Consider the body ( ) shown in Figure~1. Let   be a subpart of the body (in the interior of   or sharing a part of the surface of  ). Postulate the existence of a force   per unit area on the surface of   where   is the outward unit normal to the surface of  . Then   is the force exerted on   by the material outside   or by surface tractions.

Figure 1. Illustration of the concept of stress.

From the balance of forces on a small tetrahedron ( ), we can show that   is linear in  . Therefore,


where   is a second-order tensor called the stress tensor.

Since the tetrahedron cannot rotate at infinite velocity as its size goes to zero (conservation of angular momentum), we can show that the stress tensor is symmetric, i.e.,


In particular, for a fluid,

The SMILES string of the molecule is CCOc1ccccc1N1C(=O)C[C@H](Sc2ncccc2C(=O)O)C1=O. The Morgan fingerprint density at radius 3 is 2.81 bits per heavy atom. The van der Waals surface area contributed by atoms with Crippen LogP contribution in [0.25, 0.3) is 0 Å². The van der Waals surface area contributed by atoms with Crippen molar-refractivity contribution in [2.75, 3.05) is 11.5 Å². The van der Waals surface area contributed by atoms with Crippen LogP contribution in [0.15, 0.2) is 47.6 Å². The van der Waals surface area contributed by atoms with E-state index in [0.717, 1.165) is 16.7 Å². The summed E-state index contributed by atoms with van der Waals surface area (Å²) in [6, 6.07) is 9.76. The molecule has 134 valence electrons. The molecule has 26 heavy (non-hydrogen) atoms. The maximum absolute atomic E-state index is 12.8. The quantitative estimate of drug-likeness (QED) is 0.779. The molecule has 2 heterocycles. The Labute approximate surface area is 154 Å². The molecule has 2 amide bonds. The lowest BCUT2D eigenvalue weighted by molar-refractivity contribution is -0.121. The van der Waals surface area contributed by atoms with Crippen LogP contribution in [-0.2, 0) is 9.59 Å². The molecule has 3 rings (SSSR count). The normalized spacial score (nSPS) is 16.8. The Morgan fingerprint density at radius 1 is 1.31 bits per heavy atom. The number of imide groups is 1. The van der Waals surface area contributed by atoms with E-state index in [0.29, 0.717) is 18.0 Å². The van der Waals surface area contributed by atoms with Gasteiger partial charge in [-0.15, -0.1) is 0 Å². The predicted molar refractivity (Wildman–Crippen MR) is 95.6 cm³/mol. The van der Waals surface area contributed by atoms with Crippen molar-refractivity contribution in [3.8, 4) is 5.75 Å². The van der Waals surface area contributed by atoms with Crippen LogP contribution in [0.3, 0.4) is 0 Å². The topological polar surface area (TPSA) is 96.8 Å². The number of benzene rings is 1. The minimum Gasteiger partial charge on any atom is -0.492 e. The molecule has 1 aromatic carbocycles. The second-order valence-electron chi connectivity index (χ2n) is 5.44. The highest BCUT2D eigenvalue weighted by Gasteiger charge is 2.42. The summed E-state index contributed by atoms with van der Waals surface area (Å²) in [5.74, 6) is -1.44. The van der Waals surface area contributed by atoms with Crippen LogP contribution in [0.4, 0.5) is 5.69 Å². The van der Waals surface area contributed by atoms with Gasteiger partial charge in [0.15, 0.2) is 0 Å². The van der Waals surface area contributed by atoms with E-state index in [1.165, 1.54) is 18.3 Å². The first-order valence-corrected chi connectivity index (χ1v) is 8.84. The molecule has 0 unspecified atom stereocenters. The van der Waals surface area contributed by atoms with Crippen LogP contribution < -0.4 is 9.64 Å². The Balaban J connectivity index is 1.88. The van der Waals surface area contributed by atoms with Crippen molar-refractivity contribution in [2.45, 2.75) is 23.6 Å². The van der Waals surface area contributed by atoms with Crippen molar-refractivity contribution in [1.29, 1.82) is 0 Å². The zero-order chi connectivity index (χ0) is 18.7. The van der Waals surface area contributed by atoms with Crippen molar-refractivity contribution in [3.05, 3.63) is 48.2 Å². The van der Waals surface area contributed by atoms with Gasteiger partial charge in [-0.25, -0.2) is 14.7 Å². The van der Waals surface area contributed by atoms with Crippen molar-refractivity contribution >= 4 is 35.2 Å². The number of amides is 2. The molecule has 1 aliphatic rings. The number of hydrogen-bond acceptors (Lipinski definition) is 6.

where   is the pressure.

Let us assume that the stress depends only on the strain (and not on strain gradients or strain rates), where the strain is defined as


Here   is the displacement field. Note that a gradient of the displacement field is used to define the strain because rigid body motions should not affect   and a rigid body rotation gives zero strains (for small displacements).

Assume that   depends linearly on   so that


Note that this assumption ignores preexisting internal stresses such as those found in prestressed concrete. If the material can be approximated as being local, then


Taking the Fourier transforms of equation (4), we get




In index notation, equation (5) can be written as


Causality implies that stresses at time   can only depend on strains of previous times, i.e., if   or  . Therefore,


This in turn implies that the integral converges only if  , i.e.,   is analytic when  .

In the absence of body forces, the equation of motion of the body can be written as